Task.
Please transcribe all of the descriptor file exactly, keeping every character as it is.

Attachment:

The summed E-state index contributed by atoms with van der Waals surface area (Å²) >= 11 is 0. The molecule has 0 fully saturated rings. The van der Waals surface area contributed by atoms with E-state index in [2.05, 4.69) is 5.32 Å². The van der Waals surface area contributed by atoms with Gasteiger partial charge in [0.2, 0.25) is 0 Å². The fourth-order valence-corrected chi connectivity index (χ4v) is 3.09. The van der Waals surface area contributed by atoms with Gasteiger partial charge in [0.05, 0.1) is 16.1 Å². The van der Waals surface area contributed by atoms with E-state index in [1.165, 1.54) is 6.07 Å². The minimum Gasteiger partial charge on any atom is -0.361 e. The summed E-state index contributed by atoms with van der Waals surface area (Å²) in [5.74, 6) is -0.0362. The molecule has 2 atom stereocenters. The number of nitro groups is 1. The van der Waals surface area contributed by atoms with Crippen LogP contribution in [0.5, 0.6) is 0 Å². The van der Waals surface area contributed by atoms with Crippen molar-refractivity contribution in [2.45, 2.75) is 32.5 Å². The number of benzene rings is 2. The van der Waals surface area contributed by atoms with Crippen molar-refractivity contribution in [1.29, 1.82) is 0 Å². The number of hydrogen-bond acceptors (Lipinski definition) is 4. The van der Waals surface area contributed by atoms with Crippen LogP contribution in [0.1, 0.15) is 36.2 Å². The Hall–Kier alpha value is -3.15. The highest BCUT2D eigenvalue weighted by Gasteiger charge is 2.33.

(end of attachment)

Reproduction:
The summed E-state index contributed by atoms with van der Waals surface area (Å²) >= 11 is 0. The molecule has 0 fully saturated rings. The van der Waals surface area contributed by atoms with E-state index in [2.05, 4.69) is 5.32 Å². The van der Waals surface area contributed by atoms with Gasteiger partial charge in [0.2, 0.25) is 0 Å². The fourth-order valence-corrected chi connectivity index (χ4v) is 3.09. The van der Waals surface area contributed by atoms with Gasteiger partial charge in [0.05, 0.1) is 16.1 Å². The van der Waals surface area contributed by atoms with E-state index in [1.165, 1.54) is 6.07 Å². The minimum Gasteiger partial charge on any atom is -0.361 e. The summed E-state index contributed by atoms with van der Waals surface area (Å²) in [5.74, 6) is -0.0362. The molecule has 2 atom stereocenters. The number of nitro groups is 1. The van der Waals surface area contributed by atoms with Crippen LogP contribution in [0.5, 0.6) is 0 Å². The van der Waals surface area contributed by atoms with Crippen molar-refractivity contribution in [2.45, 2.75) is 32.5 Å². The number of benzene rings is 2. The van der Waals surface area contributed by atoms with Crippen molar-refractivity contribution in [1.29, 1.82) is 0 Å². The number of hydrogen-bond acceptors (Lipinski definition) is 4. The van der Waals surface area contributed by atoms with Crippen LogP contribution in [0.1, 0.15) is 36.2 Å². The Hall–Kier alpha value is -3.15. The highest BCUT2D eigenvalue weighted by Gasteiger charge is 2.33.